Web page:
February 14, 2007

Nonbinding Resolutions

The Republicans have been critical of Democratic efforts to pass nonbinding resolutions opposing the latest tactical move in Iraq by the President. The argument that, if the Democrats really had the courage of their convictions, they would limit funding for the war or force a drawdown in troop levels certainly has merit. The Democrats likely don’t have the votes for such a move, however, and they surely could not pass the necessary legislation over a presidential veto. Unsatisfactory though it may be, a nonbinding resolution is about the only way the Democrats in Congress can express their displeasure in an official way with President Bush’s latest plan.

I don’t think that a nonbinding resolution of disapproval is, as the Republicans assert, a meaningless gesture. It is surely a gesture, of course, and not a powerful one. As I said, the Democrats are doing what they can. They have majorities in both the Senate and the House, but to say that they control Congress overstates their position. I suspect that their major accomplishments for the rest of the 110th Congress will be seen in what the Republicans are unable to do, rather than in what the Democrats actually do.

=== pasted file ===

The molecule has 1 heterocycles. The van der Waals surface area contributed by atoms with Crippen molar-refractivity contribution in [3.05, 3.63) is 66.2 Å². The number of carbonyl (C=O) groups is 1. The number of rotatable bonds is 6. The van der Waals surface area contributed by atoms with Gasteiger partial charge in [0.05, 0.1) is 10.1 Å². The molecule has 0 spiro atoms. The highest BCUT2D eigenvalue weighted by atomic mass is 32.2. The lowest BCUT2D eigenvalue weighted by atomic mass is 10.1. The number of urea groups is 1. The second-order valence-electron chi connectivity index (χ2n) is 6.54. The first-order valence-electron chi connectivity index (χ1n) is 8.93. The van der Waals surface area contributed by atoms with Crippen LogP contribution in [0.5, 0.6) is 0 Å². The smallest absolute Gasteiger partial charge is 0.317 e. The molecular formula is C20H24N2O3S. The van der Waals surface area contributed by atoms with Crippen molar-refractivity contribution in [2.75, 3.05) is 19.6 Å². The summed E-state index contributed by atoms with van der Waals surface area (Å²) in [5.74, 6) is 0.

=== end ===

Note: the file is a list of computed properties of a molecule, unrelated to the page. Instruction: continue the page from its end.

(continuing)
What a nonbinding resolution of disapproval accomplishes is to put the President, his administration, and, to a degree, his party on notice that many citizens—perhaps even a majority of them—believe his latest Iraq policy to be wrongheaded. President Bush has made it quite clear that he has no interest in the opinions of legislators, but, when this policy fails, as it likely will, he will be unable to say, as he did about the measure authorizing military action in Iraq in the first place, “You voted for it.” Instead, the Democrats will be able to say, “We told you so.” The gesture may not avoid national tragedy, but it will make it clear which political party should be entrusted with the authority to help the nation recover from it.

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